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Consumer Advocates Press Michelle Obama for Genetically Modified Labeling Support

Group brings signatures to White House asking First Lady to remind President of campaign promise

Common Dreams staff

photo: Organic Consumers Association

Consumer advocates calling on First Lady Michelle Obama to press her husband to keep his promise to have genetically modified food labeled brought their message to the White House on Thursday.

Their message came through 203,000 signatures from an Organic Consumers Association petition demanding that President Obama keep the promise he made in 2007 when the then-presidential candidate said: “We’ll let folks know whether their food has been genetically modified because Americans should know what they’re buying.”

The battle over labeling genetically modified food (GMOs) has surged this election season with California's Proposition 37, the California Right to Know Genetically Engineered Food Act, on the ballot.

"It's time for President Obama to honor his 2007 campaign promise to label GMOs," said Alexis Baden-Mayer, political director, the Organic Consumers Association, who delivered the signatures to the White House. "Recent studies reinforce what scientists and doctors have been saying for years: genetically modified organisms are not safe, and should not be hidden in 80% of our foods without our knowledge. The OCA calls on President Obama to join the 90% of Americans who have already said they want GMOs labeled, and to endorse Proposition 37, the California Right to Know Genetically Engineered Food Act."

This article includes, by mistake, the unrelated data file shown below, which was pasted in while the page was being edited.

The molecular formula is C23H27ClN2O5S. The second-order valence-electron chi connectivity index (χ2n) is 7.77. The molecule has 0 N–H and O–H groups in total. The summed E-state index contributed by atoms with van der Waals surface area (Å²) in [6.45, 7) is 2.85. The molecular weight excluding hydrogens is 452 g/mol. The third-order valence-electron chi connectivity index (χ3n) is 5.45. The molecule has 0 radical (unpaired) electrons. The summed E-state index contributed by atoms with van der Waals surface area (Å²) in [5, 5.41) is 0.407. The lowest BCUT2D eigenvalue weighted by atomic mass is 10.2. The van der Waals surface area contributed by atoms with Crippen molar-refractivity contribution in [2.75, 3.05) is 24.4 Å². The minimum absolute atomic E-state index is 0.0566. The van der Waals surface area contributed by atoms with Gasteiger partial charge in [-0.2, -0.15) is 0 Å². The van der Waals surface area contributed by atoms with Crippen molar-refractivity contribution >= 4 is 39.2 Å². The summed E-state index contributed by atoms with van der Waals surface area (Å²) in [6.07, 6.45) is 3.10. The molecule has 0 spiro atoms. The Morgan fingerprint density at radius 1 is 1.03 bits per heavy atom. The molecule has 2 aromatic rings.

Zack Kaldveer, Assistant Media Director for the Yes on Proposition 37 Campaign, also sees the importance of the President's endorsement of the ballot measure.

“Prop 37 would give California consumers the right to know what we’re eating and decide for ourselves what is best for our families,” said Kaldveer. “We appreciate President Obama’s support for the labeling of genetically engineered foods, and we urge he endorse the nation’s one opportunity to make that a reality.”

Figures from Maplight, a nonpartisan guide to ballot measures, show that the group fighting to keep genetically modified food unlabeled has dramatically outspent the Yes on 37 campaign, with $34.5 million raised compared to $4.1 million raised, according to data up to Sept. 30.

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